When driving in the snow at night, it could be difficult to spot an animal, a pedestrian, or any other obstacles on the road. You must maintain your focus to avoid mishaps.
- Beware of All-Wheel Drive
When the roads are snowy or icy, four-wheel drive and all-wheel drive are excellent options for getting around. They are not, however, magical devices that will prevent you from being involved in an accident. They assist you in maintaining traction while you accelerate, but they do not assist you in braking faster.
Vehicles with all-wheel drive or four-wheel drive are often heavier than vehicles with front- or rear-wheel drive, allowing them to carry greater momentum. Trucks and SUVs with all-wheel-drive have higher centers of gravity than automobiles, making them more likely to roll.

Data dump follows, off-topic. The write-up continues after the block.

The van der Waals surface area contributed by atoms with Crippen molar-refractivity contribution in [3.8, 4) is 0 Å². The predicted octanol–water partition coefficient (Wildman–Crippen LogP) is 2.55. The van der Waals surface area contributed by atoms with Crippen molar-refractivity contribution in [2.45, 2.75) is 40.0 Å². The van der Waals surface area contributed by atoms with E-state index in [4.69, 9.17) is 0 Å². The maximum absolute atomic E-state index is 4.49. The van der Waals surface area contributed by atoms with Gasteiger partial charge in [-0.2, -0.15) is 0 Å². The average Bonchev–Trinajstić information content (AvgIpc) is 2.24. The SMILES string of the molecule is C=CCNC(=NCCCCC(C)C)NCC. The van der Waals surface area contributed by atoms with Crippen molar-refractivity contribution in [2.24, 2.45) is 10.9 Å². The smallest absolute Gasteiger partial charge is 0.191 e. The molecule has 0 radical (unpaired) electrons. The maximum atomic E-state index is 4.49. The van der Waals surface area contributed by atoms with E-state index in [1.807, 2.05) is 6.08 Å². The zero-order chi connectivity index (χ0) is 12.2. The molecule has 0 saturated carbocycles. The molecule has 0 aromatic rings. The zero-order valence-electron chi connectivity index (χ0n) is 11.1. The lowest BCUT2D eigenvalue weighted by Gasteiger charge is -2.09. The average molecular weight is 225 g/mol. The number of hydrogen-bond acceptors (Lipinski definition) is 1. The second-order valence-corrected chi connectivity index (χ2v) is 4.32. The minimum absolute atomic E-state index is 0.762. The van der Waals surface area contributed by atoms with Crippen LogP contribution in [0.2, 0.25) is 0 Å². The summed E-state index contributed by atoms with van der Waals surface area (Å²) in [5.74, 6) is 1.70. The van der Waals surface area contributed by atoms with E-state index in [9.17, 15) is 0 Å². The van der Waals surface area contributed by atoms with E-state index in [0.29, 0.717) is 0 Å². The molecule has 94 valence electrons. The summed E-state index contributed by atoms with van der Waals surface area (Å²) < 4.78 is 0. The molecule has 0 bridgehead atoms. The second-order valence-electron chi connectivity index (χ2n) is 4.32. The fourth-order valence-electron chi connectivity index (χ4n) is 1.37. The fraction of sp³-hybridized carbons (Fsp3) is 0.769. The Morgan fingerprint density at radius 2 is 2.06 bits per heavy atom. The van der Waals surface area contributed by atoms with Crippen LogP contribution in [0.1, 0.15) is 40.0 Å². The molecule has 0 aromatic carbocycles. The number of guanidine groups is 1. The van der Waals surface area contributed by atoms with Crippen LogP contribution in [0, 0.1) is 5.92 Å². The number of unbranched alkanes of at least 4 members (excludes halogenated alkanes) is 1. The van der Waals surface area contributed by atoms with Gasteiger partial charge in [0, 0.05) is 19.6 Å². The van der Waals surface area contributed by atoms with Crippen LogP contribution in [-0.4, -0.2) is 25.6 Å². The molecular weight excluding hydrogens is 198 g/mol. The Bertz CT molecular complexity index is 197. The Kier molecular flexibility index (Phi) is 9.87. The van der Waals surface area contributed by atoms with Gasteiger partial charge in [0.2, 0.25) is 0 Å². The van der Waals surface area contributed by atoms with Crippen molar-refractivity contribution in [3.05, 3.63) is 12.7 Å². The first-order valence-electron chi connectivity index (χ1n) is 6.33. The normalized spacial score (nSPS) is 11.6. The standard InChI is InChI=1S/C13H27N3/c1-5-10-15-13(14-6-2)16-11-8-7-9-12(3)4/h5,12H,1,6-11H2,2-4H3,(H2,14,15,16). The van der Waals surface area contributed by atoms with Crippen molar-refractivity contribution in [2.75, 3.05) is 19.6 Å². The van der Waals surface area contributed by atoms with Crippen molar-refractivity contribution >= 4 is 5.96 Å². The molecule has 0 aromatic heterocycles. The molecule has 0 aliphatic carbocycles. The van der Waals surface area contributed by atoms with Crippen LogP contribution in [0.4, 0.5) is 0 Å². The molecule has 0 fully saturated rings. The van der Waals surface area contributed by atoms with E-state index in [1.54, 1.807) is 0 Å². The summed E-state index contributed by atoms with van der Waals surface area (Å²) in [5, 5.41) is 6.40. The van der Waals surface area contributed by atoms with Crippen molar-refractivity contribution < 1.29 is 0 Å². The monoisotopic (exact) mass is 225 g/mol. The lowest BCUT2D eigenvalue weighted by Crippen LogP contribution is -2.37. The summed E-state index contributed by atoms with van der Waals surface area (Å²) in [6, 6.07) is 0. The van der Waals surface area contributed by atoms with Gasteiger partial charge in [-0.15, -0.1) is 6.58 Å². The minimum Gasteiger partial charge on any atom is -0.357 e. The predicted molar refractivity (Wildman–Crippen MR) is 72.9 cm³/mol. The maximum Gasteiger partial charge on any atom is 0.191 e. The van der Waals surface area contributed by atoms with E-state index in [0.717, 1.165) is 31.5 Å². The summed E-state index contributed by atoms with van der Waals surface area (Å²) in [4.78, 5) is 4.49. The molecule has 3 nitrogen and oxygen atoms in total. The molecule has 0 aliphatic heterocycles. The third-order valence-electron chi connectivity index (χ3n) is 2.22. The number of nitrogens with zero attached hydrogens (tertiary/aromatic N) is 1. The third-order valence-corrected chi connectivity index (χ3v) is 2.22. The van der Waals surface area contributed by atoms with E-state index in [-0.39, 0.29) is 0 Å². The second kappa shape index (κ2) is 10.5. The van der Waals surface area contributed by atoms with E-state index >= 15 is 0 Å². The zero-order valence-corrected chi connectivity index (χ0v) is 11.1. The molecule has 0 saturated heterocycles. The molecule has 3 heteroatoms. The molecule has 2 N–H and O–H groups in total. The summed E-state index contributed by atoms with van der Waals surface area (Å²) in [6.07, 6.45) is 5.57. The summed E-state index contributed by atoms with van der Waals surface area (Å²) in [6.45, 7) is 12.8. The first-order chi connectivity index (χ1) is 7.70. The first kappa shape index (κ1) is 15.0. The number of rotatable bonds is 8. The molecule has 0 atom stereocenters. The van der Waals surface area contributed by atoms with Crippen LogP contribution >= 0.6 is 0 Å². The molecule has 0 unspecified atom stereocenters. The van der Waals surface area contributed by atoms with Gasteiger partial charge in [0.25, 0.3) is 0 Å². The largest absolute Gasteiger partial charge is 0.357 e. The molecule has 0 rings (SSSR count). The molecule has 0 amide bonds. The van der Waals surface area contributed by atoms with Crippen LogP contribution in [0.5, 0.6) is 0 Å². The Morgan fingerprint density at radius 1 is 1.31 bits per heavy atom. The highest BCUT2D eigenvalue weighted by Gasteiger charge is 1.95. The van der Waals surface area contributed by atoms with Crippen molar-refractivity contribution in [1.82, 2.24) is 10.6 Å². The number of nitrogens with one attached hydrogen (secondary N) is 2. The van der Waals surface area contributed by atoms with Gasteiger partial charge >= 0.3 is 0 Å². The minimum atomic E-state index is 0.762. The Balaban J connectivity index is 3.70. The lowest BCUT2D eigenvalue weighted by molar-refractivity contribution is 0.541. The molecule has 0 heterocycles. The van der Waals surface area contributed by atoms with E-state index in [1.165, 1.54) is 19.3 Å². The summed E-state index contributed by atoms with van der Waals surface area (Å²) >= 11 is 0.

Using four-wheel drive irresponsibly will just get you deeper into the snow before you become stuck. But that being said, a four- or all-wheel-drive car operated properly will perform better than a two-wheel-drive vehicle in winter driving conditions.
- Check Your Grip
Your available traction will continue to change as road and weather conditions vary along the way on practically any snowy journey. In addition to the traction-control and stability-control warning lights, your anti-lock brake system can assist you in determining how much grip you have on snow-covered roads.